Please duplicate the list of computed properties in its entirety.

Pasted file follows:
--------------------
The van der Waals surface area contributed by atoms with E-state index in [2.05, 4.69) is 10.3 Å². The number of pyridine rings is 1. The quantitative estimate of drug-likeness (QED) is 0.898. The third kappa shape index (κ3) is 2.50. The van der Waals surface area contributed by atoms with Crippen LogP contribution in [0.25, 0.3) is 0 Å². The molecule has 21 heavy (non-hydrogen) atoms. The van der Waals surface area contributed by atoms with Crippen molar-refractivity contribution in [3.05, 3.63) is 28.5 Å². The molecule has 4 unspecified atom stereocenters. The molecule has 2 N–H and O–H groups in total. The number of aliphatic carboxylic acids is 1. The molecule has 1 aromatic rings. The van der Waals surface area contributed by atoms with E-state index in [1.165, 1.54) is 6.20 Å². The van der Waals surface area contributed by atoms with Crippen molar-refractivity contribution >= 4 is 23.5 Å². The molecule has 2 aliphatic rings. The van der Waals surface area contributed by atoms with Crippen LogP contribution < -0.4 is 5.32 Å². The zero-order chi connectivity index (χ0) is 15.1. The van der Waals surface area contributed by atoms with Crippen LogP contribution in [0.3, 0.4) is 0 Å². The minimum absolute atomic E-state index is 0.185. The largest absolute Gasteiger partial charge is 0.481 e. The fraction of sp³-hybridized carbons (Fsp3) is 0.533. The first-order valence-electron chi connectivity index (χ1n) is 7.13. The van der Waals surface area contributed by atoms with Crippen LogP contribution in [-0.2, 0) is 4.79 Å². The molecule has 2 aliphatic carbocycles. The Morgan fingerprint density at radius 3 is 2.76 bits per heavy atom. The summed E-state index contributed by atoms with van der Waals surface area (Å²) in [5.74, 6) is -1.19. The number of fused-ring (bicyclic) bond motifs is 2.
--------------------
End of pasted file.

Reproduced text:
The van der Waals surface area contributed by atoms with E-state index in [2.05, 4.69) is 10.3 Å². The number of pyridine rings is 1. The quantitative estimate of drug-likeness (QED) is 0.898. The third kappa shape index (κ3) is 2.50. The van der Waals surface area contributed by atoms with Crippen LogP contribution in [0.25, 0.3) is 0 Å². The molecule has 21 heavy (non-hydrogen) atoms. The van der Waals surface area contributed by atoms with Crippen molar-refractivity contribution in [3.05, 3.63) is 28.5 Å². The molecule has 4 unspecified atom stereocenters. The molecule has 2 N–H and O–H groups in total. The number of aliphatic carboxylic acids is 1. The molecule has 1 aromatic rings. The van der Waals surface area contributed by atoms with E-state index in [1.165, 1.54) is 6.20 Å². The van der Waals surface area contributed by atoms with Crippen molar-refractivity contribution >= 4 is 23.5 Å². The molecule has 2 aliphatic rings. The van der Waals surface area contributed by atoms with Crippen LogP contribution < -0.4 is 5.32 Å². The zero-order chi connectivity index (χ0) is 15.1. The van der Waals surface area contributed by atoms with Crippen LogP contribution in [0.3, 0.4) is 0 Å². The minimum absolute atomic E-state index is 0.185. The largest absolute Gasteiger partial charge is 0.481 e. The fraction of sp³-hybridized carbons (Fsp3) is 0.533. The first-order valence-electron chi connectivity index (χ1n) is 7.13. The van der Waals surface area contributed by atoms with Crippen LogP contribution in [-0.2, 0) is 4.79 Å². The molecule has 2 aliphatic carbocycles. The Morgan fingerprint density at radius 3 is 2.76 bits per heavy atom. The summed E-state index contributed by atoms with van der Waals surface area (Å²) in [5.74, 6) is -1.19. The number of fused-ring (bicyclic) bond motifs is 2.